Objectives: We sought to examine the associations between participation in a worksite fitness center and worker productivity.
Methods: A modified Work Limitations Questionnaire (WLQ) and employees’ short-term disability claims were used as productivity measures with multivariate logistic regression models to control for health risk, age, gender, and work location.
Results: Nonparticipants in a worksite fitness center were more likely to report health-related work productivity limitations for time management (odds ratio [OR] = 1.62, 95% confidence interval [CI] = 1.09–2.41), physical work (OR = 1.58, CI = 1.03–2.43), output limitations (OR = 2.24, CI = 1.01–2.12), and overall work impairment (OR = 1.41, CI = 1.00–1.96) than fitness center participants. Fitness center participation also was associated with 1.3 days fewer short-term disability days per year per employee (P = 0.02) and 0.39 fewer health risks (P = 0.01).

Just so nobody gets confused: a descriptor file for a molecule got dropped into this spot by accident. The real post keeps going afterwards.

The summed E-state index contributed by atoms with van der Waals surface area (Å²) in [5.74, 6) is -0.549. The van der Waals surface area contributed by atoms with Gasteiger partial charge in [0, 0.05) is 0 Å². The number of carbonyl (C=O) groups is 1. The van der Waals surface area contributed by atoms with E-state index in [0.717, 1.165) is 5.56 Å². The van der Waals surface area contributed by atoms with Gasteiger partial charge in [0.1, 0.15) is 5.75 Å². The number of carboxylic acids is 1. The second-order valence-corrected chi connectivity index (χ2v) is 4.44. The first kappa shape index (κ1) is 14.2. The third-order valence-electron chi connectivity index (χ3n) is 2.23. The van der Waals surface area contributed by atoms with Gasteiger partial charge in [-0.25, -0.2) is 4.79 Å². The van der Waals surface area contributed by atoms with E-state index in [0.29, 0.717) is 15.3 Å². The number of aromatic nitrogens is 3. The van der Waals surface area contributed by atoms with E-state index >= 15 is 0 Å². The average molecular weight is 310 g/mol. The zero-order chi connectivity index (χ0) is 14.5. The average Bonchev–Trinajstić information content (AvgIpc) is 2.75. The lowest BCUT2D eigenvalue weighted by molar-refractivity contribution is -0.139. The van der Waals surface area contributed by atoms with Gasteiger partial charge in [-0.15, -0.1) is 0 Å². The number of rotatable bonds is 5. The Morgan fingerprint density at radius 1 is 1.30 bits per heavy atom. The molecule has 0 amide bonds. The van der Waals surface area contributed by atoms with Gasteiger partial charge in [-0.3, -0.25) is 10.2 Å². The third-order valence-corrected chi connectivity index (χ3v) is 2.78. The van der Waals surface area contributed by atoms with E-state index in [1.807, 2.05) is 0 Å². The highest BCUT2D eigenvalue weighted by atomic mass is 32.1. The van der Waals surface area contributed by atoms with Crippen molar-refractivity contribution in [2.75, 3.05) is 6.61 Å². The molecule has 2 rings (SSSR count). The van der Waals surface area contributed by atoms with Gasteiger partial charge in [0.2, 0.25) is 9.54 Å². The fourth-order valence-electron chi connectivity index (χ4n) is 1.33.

Conclusions: These results support the association of worksite fitness center participants with improved worker productivity and fewer short-term disability workdays lost.
From the Department of Environmental and Occupational Sciences, University of Illinois at Chicago, Chicago, Illinois; and University of Michigan Health Management Research Center, Ann Arbor, Michigan.
Wayne Burton has no commercial interest related to this article.
Address correspondence to: Wayne N. Burton, MD, 1 Bank One Plaza, Mail Code IL1–0006, Chicago, Illinois 60670-0006; E-mail: firstname.lastname@example.org.